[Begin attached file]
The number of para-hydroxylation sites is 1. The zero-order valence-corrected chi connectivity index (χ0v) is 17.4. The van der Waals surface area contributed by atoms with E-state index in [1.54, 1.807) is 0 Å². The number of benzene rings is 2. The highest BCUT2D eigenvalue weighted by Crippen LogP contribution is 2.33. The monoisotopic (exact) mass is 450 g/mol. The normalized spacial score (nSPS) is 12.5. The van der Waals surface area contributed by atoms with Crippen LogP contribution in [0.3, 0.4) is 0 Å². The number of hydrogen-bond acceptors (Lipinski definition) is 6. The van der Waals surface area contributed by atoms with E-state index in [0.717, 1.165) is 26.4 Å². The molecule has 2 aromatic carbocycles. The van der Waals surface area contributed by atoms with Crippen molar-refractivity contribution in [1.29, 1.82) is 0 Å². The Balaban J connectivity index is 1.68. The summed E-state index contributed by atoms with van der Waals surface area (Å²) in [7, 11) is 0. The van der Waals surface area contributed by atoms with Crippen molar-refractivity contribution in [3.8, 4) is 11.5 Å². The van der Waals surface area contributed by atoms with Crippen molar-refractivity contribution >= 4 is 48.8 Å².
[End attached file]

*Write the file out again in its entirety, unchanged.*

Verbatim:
The number of para-hydroxylation sites is 1. The zero-order valence-corrected chi connectivity index (χ0v) is 17.4. The van der Waals surface area contributed by atoms with E-state index in [1.54, 1.807) is 0 Å². The number of benzene rings is 2. The highest BCUT2D eigenvalue weighted by Crippen LogP contribution is 2.33. The monoisotopic (exact) mass is 450 g/mol. The normalized spacial score (nSPS) is 12.5. The van der Waals surface area contributed by atoms with Crippen LogP contribution in [0.3, 0.4) is 0 Å². The number of hydrogen-bond acceptors (Lipinski definition) is 6. The van der Waals surface area contributed by atoms with E-state index in [0.717, 1.165) is 26.4 Å². The molecule has 2 aromatic carbocycles. The van der Waals surface area contributed by atoms with Crippen molar-refractivity contribution in [1.29, 1.82) is 0 Å². The Balaban J connectivity index is 1.68. The summed E-state index contributed by atoms with van der Waals surface area (Å²) in [7, 11) is 0. The van der Waals surface area contributed by atoms with Crippen molar-refractivity contribution in [3.8, 4) is 11.5 Å². The van der Waals surface area contributed by atoms with Crippen molar-refractivity contribution >= 4 is 48.8 Å².